Food leftovers as worm bedding? At a DuPont warehouse in Lockport, N.Y., cafeteria waste is turned into compost that's used for its landscaping.
At other DuPont facilities, shipping pallets are repaired or shred into chips to make animal bedding, and scrap pieces of Corian are recycled into new countertops or used as landscape stone. Food waste that's not composted is turned into energy.
DuPont Building Innovations, which makes countertops and Tyvek building wrap, announced earlier this month that — within three years — it has slashed the annual amount of waste it sends to landfills from 81 million pounds to zero. Yes, zero.
"It's good for our business," both its bottom line and public image, says spokeswoman Patty Seif.
What was a nascent zero-landfill movement a few years ago in Corporate America is mushrooming into a common strategy to save money and boost environmental credibility. Every month, a wider array of companies reports zero or near-zero landfill status, following automakers such as Subaru that have led the way.
Now, the U.S. Army is joining their ranks. While it already seeks to recycle 100% of electronics, the Army picked eight installations last April that will use existing funds to try to achieve zero-landfill status overall by 2020.
"It's a big goal," says Kristine Kingery, director of the Army's sustainability policy. She says it may not be cost-effective to hit 100%, so "if we get to 95%, that's success." Currently, she says all Army facilities divert an average of 73% of construction debris and just under 40% of non-hazardous solid waste from landfills.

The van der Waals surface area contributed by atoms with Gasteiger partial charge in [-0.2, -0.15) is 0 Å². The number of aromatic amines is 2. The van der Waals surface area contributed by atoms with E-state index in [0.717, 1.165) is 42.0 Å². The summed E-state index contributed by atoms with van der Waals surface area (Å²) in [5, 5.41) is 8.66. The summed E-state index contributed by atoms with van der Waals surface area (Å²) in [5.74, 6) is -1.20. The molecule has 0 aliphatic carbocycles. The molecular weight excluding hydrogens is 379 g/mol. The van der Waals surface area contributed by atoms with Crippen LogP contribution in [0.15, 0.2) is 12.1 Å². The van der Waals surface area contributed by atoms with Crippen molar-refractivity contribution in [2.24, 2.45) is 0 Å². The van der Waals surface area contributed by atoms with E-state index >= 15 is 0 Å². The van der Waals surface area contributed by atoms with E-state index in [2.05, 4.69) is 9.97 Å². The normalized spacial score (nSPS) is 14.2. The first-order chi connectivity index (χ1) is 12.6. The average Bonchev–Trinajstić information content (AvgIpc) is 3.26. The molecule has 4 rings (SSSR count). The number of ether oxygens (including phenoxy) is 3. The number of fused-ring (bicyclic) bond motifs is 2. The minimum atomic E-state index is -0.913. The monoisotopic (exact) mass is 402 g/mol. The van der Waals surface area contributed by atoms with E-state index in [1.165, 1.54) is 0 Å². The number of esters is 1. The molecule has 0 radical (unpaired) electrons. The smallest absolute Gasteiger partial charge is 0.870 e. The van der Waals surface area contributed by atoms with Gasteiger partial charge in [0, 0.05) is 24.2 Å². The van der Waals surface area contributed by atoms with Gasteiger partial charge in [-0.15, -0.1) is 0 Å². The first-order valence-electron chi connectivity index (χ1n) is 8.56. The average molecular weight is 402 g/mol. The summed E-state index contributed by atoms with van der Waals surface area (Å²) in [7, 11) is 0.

Municipal efforts are also underway. In December, the city council in eco-friendly Austin approved a plan that aims to reduce by 90% the amount of trash sent to landfills by 2030. The city will set up reuse centers, phase in mandatory composting and test programs to recycle items such as carpets and mattresses.
"The idea of zero waste is a breakthrough," says Joel Makower of GreenBiz.com, a company that covers business' environmental efforts Only 20 to 30 years ago, he says, people fretted about mountains of waste and garbage-laden barges with nowhere to go.
Now, he says zero-landfill is a frequent goal for savvy companies. He says it reflects not only how much the environmental movement has changed but also how far business has come in aligning its goals with that movement. He notes the world's largest retailer, Wal-Mart, has committed to zero waste but is not quite there yet.